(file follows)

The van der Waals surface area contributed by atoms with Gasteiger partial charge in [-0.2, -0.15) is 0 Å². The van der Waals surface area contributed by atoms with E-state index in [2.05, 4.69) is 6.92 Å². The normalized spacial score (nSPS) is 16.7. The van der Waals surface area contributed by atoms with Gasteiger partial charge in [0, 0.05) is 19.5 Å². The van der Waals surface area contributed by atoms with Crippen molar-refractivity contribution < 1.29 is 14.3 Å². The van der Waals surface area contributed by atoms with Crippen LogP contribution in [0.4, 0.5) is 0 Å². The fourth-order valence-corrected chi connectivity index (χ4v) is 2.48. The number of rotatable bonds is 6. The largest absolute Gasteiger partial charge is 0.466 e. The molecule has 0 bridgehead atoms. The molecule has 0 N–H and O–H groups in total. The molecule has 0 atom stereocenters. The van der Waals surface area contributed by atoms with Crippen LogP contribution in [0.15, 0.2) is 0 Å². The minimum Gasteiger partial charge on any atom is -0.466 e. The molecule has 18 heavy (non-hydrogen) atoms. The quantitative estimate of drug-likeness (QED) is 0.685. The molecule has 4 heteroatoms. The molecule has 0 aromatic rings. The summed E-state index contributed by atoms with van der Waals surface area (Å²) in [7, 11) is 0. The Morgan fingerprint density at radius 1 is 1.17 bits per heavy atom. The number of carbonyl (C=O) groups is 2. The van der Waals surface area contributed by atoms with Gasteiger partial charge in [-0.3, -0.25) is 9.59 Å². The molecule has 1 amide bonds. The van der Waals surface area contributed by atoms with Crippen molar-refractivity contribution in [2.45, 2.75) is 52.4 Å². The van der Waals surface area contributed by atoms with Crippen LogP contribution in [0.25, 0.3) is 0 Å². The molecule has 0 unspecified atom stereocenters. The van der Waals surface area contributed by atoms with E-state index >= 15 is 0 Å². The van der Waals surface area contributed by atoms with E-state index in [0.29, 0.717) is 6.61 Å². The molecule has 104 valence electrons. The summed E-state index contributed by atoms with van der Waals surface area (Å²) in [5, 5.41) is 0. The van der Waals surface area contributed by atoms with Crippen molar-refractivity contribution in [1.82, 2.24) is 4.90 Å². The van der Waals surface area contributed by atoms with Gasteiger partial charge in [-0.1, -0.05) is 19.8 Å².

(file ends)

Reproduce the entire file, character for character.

The van der Waals surface area contributed by atoms with Gasteiger partial charge in [-0.2, -0.15) is 0 Å². The van der Waals surface area contributed by atoms with E-state index in [2.05, 4.69) is 6.92 Å². The normalized spacial score (nSPS) is 16.7. The van der Waals surface area contributed by atoms with Gasteiger partial charge in [0, 0.05) is 19.5 Å². The van der Waals surface area contributed by atoms with Crippen molar-refractivity contribution < 1.29 is 14.3 Å². The van der Waals surface area contributed by atoms with Crippen LogP contribution in [0.4, 0.5) is 0 Å². The fourth-order valence-corrected chi connectivity index (χ4v) is 2.48. The number of rotatable bonds is 6. The largest absolute Gasteiger partial charge is 0.466 e. The molecule has 0 bridgehead atoms. The molecule has 0 N–H and O–H groups in total. The molecule has 0 atom stereocenters. The van der Waals surface area contributed by atoms with Crippen LogP contribution in [0.15, 0.2) is 0 Å². The minimum Gasteiger partial charge on any atom is -0.466 e. The molecule has 18 heavy (non-hydrogen) atoms. The quantitative estimate of drug-likeness (QED) is 0.685. The molecule has 4 heteroatoms. The molecule has 0 aromatic rings. The summed E-state index contributed by atoms with van der Waals surface area (Å²) in [7, 11) is 0. The Morgan fingerprint density at radius 1 is 1.17 bits per heavy atom. The number of carbonyl (C=O) groups is 2. The van der Waals surface area contributed by atoms with Gasteiger partial charge in [-0.3, -0.25) is 9.59 Å². The molecule has 1 amide bonds. The van der Waals surface area contributed by atoms with Crippen molar-refractivity contribution in [2.45, 2.75) is 52.4 Å². The van der Waals surface area contributed by atoms with Crippen LogP contribution in [0.25, 0.3) is 0 Å². The molecule has 0 unspecified atom stereocenters. The van der Waals surface area contributed by atoms with E-state index >= 15 is 0 Å². The van der Waals surface area contributed by atoms with E-state index in [0.29, 0.717) is 6.61 Å². The molecule has 104 valence electrons. The summed E-state index contributed by atoms with van der Waals surface area (Å²) in [5, 5.41) is 0. The van der Waals surface area contributed by atoms with Crippen molar-refractivity contribution in [1.82, 2.24) is 4.90 Å². The van der Waals surface area contributed by atoms with Gasteiger partial charge in [-0.1, -0.05) is 19.8 Å².